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Some on council wary about toll road secrecy
Web Posted: 06/10/2005 12:00 AM CDT
By Patrick Driscoll
Express-News Staff Writer
The tradeoff of sacrificing open government to attract private investment in toll roads is beginning to sink in for some local elected leaders.
And it’s not a comfortable feeling, said City Council members who met Thursday.
State officials have promised to let local leaders have input on a recent proposal by Spain-based Cintra and locally owned Zachry American Infrastructure to take over planned toll roads in San Antonio. But to protect trade secrets, state law prohibits public discussion of details.
“It’s absolutely out of the question,” said Councilman Chip Haass, who says private sector dollars to solve traffic problems is otherwise temtping. You could not convince the constituents of San Antonio that this is a good deal.”
Officials can’t even see the Cintra-Zachry proposal without signing confidentiality agreements, which would prevent them from talking to anyone who hasn’t signed an agreement. Local leaders might end up taking shots in the dark at what is sure to be a moving target.
“This whole deal scares the hell out of me, quite frankly,” Councilman Roland Gutierrez said. “There’s so many details that we can’t even begin to contemplate.”
At stake is local oversight of construction and operation of 47 miles of toll roads on Loop 1604 and U.S. 281 on the North Side, including toll fees of 15 cents or more a mile. The system could cost $1.3 billion.
The Texas Department of Transportation plans to use gas taxes and other public funds to build 22 miles of toll roads and give them to the Alamo Regional Mobility Authority. Local officials intend to use the toll fees to double the network and continue expanding.
Cintra-Zachry submitted a proposal to the state in April that calls for private investments to construct the whole system faster, and the companies in turn would collect the toll fees for up to five decades. If considered, a call for other bids would have to be made.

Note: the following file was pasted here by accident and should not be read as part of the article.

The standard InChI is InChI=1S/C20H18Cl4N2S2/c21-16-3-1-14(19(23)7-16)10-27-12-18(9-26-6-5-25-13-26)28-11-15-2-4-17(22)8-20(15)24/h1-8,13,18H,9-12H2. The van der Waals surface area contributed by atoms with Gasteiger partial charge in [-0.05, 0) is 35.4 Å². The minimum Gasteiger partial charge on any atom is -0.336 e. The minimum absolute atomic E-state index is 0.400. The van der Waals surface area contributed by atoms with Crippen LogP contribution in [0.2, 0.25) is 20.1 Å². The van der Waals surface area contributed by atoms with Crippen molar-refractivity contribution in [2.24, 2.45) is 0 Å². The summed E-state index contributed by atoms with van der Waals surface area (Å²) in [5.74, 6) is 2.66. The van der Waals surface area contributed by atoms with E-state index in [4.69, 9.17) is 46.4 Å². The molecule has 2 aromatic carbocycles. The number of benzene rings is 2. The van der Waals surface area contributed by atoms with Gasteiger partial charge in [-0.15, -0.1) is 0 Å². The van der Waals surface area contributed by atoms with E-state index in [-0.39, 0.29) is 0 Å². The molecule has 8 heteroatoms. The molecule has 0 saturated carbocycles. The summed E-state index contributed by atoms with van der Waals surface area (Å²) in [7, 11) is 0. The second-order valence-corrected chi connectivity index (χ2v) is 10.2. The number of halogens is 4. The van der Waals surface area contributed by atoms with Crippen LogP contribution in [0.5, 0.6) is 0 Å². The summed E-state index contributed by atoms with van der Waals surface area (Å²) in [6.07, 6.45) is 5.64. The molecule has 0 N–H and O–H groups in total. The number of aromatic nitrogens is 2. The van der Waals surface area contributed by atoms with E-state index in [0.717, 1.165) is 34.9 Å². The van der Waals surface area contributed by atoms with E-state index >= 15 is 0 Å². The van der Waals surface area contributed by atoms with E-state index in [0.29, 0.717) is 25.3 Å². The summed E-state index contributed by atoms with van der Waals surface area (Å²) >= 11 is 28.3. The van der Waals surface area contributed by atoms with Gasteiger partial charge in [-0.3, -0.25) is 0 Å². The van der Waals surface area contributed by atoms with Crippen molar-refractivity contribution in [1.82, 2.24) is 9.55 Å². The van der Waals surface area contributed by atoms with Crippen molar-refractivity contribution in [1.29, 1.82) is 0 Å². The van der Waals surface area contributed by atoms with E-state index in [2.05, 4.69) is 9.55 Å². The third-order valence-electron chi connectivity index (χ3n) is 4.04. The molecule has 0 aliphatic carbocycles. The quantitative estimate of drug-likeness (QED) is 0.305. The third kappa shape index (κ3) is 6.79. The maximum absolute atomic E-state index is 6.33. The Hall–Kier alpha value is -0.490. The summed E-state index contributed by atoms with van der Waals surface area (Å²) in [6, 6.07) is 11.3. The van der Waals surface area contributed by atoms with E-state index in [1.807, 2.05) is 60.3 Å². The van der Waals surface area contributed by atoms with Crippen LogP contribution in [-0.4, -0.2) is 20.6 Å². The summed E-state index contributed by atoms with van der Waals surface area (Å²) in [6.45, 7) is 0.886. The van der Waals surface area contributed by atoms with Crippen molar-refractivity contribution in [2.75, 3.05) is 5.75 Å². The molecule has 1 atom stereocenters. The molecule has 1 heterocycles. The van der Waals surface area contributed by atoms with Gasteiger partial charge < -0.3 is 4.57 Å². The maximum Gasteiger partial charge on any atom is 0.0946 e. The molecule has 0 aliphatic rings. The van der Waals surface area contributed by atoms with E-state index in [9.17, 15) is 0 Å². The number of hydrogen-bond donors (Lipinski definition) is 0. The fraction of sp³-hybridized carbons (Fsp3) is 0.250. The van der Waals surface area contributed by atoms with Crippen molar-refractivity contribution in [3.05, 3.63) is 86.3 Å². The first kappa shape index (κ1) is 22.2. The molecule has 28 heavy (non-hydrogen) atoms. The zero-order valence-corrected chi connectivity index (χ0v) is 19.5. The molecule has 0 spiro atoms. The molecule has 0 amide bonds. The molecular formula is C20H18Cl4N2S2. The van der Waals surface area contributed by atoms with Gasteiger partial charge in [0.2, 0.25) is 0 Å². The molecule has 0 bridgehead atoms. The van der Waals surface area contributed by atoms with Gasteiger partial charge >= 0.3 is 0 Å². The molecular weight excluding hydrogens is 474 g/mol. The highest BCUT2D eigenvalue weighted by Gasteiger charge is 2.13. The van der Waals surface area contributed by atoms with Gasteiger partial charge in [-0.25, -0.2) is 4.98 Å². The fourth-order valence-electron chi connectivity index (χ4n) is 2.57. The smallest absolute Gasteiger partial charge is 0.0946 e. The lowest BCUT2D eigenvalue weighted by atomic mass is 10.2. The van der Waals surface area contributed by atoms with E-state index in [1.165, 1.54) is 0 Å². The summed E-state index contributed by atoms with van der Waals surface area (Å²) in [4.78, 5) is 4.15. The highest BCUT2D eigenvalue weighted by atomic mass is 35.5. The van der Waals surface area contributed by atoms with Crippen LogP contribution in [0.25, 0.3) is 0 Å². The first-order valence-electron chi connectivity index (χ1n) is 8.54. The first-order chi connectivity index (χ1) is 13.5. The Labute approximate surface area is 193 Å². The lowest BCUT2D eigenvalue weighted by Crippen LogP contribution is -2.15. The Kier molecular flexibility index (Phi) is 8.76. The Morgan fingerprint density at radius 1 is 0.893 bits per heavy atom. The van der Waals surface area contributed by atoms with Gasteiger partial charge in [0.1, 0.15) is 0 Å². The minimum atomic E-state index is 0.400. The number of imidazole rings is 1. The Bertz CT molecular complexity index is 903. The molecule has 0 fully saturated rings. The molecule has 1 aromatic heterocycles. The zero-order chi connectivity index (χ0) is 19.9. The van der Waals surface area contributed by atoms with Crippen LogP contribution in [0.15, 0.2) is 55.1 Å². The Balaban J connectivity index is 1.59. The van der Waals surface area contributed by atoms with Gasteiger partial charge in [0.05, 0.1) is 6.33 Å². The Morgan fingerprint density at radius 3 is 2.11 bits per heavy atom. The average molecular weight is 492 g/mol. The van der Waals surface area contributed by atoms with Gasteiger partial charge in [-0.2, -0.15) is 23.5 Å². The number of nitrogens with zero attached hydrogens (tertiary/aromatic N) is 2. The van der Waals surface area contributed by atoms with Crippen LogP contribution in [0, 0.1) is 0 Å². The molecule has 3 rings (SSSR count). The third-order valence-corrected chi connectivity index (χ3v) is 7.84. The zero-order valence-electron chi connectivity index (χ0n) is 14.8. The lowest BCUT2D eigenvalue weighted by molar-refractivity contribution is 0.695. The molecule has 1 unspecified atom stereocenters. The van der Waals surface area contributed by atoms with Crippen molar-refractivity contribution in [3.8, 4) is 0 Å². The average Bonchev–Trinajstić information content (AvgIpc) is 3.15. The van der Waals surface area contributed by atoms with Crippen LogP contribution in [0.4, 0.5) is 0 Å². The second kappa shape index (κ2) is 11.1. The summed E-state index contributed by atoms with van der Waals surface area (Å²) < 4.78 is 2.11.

Mobility authority board members could sign confidentiality agreements but probably wouldn’t be able to discuss the proposal as a board — not in a public meeting or, under current laws, in a closed-door session, an attorney advised them this week.
Meanwhile, Cintra-Zachry may file a lawsuit over last week’s opinion by the Texas attorney general that development and financial details in a March contract for another road project — the Trans Texas Corridor segment paralleling Interstate 35 — must be disclosed.
“We believe there’s some proprietary information and some financial information that should not be made public,” Zachry spokeswoman Vicky Waddy said. “People ought not to be able to take our intellectual property and use it for other projects.”
Transportation department officials are discussing whether to challenge the opinion, spokeswoman Gabby Garcia said.
The Trans Texas Corridor is a proposed 4,000-mile network of toll roads, rail lines and utility lines that could cost $184 billion and take more than 50 years to build. Cintra-Zachry’s contract with the state is to produce plans for the first leg, from Mexico to Oklahoma.
Opponents say they’re appalled at the secrecy swirling around the massive effort.
“We believe that the public is unaware that our system of open government is under gross attack,” said David Stall of CorridorWatch.org.